I have tried to deal faithfully with curses in the Psalms, for example, in a sermon on Psalm 69.
Psalm 83, however, presents a different challenge. At the end there is a strange mixture of supplication and imprecation:
Fill their faces with shame,
that they may seek your name, O Lord.
Let them be put to shame and dismayed forever;
let them perish in disgrace,
that they may know that you alone,
whose name is the Lord,
are the Most High over all the earth.
Imprecation: The word “forever” in verse 17 is a prayer for utter and eternal defeat: “Let them be put to shame and dismayed forever.”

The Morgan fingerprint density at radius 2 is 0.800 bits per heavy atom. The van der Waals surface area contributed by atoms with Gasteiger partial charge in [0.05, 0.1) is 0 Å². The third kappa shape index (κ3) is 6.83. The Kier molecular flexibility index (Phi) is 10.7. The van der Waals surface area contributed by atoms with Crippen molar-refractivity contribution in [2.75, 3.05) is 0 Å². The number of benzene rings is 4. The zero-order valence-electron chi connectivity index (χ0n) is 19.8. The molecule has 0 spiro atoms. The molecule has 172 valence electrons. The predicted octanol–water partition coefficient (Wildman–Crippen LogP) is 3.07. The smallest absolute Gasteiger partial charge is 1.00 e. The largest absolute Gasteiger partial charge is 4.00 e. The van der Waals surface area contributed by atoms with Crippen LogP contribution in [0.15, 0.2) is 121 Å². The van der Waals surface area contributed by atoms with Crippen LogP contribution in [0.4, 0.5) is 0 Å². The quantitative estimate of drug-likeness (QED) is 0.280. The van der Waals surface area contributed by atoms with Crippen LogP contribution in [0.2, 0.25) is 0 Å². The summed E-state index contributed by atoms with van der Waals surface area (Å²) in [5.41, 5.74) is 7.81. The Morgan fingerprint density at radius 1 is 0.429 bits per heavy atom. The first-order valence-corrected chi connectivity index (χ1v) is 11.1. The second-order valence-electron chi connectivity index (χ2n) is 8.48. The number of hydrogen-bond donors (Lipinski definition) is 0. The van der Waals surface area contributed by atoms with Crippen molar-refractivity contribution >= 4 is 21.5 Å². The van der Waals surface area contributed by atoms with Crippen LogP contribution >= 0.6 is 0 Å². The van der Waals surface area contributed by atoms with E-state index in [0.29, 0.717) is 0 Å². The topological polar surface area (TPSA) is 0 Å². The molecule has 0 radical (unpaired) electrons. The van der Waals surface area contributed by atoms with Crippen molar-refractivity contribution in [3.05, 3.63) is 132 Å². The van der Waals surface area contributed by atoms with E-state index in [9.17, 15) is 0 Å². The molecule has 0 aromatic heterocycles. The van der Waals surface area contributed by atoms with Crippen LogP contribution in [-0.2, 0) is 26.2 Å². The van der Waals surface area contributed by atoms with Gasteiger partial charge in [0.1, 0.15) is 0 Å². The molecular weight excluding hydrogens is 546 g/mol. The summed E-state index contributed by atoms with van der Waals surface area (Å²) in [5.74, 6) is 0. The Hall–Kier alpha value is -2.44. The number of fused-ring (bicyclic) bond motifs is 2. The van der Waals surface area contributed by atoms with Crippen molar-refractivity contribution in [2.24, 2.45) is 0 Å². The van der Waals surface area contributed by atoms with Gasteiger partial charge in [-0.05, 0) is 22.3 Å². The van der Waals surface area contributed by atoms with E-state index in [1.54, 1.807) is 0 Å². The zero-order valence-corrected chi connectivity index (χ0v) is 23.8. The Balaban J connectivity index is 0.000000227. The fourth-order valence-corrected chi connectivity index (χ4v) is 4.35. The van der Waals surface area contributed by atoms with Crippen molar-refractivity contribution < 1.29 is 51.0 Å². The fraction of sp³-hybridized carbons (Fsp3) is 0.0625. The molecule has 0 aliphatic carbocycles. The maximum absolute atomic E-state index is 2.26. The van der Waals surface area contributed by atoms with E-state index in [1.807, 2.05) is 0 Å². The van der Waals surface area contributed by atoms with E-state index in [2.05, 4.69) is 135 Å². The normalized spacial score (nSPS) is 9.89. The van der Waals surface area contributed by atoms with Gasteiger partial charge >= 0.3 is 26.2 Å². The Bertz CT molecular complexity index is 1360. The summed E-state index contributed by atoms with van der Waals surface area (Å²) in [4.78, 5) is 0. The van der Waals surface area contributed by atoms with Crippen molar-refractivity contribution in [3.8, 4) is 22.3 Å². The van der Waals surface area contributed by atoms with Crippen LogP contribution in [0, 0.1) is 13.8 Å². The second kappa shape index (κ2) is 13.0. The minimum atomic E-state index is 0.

Supplication: But the phrase, “that they may seek your name, O Lord,” is a prayer for conversion: “Fill their faces with shame, that they may seek your name, O Lord.”
It is true, as Kidner points out, that there is “fruitless seeking”. But it would be very strange that the psalmist would be praying for “fruitless seeking.” If that’s the prayer why not just pray that they not seek the Lord?
I think David Dickson is right:
If any of the enemies of God’s people belong to God’s election, the church’s prayer against them giveth way to their conversion, and seeketh no more than that the judgment should follow them, only till they acknowledge their sin, turn, and seek God.... For the rest of the wicked, irreconcilable adversaries, when shame of disappointment and temporal judgments are come upon them, the worst of all yet followeth, even everlasting perdition. (Commentary on the Psalms, Vol. 2, 67-68)